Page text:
• hakea says:

        This line of discussion has just reminded me of an experiment conducted by a current affairs show here recently. I don’t normally watch these shows but happened upon it and it was interesting.

        They got a group of four families. Each of the families had previously discussed with their kids safety when home alone, ie., don’t answer the door or phone. The parents thought the kids had ‘got it’. The producers of the show then set up a scenario where the parents said they just had to go and get some bread and milk leaving the kids home alone with all of the usual warnings from the parent before departing. Cameras recorded what occurred. Three of the four home-alone set of siblings (aged between 8 and 13 years) answered the door to a stranger (part of the experiment) and let him enter the home and yard, and told him that their parents were out for good measure. Interesting, eh?

        On a completely different tangent – the majority of harm comes to children from people that they know.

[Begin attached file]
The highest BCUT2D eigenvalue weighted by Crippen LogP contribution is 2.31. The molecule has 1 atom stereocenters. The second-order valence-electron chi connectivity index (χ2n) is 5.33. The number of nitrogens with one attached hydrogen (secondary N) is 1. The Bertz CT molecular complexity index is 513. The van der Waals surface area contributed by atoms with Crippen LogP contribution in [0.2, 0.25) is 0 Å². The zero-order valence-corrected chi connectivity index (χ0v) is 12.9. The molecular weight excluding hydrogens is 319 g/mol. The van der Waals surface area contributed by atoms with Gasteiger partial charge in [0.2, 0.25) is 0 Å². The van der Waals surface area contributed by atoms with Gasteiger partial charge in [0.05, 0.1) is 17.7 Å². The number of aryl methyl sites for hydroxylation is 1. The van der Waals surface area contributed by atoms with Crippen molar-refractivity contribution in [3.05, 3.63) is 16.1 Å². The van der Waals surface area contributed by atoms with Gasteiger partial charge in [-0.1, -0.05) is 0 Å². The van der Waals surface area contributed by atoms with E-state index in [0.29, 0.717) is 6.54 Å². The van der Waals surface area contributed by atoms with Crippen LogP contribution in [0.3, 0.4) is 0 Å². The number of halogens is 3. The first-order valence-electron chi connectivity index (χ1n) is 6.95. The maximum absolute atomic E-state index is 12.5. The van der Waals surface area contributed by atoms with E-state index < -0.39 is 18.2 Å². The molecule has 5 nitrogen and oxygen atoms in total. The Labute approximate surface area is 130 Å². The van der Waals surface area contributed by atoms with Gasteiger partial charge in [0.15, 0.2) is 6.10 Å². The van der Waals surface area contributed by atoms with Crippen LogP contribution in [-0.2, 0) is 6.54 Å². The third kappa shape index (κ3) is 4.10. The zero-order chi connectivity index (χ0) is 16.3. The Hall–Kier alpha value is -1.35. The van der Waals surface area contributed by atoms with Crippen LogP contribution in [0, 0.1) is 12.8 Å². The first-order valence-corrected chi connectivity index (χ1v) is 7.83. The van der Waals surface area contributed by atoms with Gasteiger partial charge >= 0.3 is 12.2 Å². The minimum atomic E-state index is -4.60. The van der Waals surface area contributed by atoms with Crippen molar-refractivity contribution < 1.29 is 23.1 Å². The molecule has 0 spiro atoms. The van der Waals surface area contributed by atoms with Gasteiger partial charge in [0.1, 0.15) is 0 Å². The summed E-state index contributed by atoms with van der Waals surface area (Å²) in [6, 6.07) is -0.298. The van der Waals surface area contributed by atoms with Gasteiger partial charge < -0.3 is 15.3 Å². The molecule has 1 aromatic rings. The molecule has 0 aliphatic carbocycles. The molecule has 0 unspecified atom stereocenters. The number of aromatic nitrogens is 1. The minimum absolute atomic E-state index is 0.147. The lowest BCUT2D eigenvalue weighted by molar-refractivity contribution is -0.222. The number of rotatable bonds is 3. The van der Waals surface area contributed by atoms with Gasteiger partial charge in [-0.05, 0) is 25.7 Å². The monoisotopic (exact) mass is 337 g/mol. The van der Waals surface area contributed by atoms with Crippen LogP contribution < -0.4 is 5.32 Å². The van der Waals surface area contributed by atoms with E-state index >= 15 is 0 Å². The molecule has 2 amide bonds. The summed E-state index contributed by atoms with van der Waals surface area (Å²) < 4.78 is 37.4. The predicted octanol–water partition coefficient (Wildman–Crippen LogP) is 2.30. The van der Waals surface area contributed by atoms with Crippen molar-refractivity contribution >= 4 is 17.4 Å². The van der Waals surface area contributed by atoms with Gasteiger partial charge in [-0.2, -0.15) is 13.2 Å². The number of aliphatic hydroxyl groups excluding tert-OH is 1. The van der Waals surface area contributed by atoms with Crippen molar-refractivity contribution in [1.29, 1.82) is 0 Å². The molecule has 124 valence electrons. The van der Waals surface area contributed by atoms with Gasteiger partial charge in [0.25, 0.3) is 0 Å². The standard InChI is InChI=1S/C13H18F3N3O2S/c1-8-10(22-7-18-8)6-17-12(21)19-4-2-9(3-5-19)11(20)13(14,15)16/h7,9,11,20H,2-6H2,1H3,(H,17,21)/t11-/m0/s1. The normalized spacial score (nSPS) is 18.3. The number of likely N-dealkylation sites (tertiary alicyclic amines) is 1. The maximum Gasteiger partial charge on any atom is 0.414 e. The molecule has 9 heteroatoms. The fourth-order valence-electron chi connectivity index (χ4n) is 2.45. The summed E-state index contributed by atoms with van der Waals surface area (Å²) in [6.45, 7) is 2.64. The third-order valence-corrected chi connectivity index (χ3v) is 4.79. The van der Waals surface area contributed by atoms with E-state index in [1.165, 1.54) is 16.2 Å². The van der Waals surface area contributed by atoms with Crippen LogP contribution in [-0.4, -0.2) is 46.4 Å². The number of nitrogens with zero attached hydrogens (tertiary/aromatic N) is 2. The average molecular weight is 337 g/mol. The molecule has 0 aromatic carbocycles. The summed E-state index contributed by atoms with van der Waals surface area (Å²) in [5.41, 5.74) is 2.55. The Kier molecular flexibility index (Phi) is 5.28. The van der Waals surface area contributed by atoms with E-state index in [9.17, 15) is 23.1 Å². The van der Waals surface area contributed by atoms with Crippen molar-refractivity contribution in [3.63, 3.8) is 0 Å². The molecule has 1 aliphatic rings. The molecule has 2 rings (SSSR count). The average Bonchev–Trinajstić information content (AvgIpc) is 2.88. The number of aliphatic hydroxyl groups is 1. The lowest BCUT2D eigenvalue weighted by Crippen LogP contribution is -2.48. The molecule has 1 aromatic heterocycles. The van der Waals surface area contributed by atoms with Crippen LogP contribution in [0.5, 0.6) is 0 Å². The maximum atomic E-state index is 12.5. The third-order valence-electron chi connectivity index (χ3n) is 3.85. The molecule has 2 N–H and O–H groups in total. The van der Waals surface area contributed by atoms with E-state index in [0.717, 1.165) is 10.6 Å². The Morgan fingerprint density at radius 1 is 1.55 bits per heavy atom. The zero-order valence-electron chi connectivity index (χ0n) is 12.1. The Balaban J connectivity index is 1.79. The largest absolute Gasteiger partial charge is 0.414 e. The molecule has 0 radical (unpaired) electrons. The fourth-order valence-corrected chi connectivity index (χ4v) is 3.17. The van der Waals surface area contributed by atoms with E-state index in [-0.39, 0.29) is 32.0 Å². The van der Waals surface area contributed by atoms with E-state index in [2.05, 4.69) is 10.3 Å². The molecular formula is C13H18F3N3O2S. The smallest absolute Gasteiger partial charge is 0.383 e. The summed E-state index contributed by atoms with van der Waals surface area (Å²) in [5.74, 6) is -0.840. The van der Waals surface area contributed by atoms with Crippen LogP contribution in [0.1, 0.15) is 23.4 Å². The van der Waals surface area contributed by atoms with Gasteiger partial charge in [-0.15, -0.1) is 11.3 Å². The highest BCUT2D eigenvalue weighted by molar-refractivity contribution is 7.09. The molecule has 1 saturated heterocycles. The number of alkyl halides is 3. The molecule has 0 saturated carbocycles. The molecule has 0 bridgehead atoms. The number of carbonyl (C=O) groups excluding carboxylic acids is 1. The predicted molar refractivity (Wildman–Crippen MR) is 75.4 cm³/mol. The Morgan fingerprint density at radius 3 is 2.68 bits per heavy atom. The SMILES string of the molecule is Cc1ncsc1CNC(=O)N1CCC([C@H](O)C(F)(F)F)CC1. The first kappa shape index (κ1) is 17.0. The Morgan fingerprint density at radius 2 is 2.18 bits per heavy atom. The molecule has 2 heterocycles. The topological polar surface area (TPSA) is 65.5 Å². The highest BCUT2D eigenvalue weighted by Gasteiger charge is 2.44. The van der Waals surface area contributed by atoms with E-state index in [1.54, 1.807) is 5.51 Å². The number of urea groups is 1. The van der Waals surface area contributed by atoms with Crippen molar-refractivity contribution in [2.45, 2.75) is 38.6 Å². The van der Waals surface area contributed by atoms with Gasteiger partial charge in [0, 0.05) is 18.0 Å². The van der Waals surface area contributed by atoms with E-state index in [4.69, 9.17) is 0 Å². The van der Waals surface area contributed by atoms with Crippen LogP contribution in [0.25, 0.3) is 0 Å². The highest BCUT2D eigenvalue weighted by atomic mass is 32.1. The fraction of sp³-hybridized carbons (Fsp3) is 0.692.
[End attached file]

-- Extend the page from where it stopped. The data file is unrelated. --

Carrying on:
• That’s the great tragedy of course: most harm is done to children by people they already know.
          I think I heard about that experiment too – very interesting.

        • Yes, that’s why they do fire drills – and when the girls are more comfortable with speaking about the dangers we’ll do drills as well. Just little things like having someone else the girls may or may not know try to pick them up after a class or playdate, see what happens. Talk about it, and move on. The more a person practices, the better it is. Growing up we had drills for every form of danger imaginable – I don’t intend to go that far, but think in some ways my parents were right. When I was 14 I went on a trip across country with friends, around home I was allowed out and about without supervision, while traveling from the age of 7 and 11 my sister and I could be on our own, and from the age of 12 on we could be on our own while traveling.

          And yes, the tragedy is that most harm is done by people they know. I don’t want my girls to know that, but I realize it is the case, and will talk to them about it at some point as well.

      • Completely agree: 100%. 🙂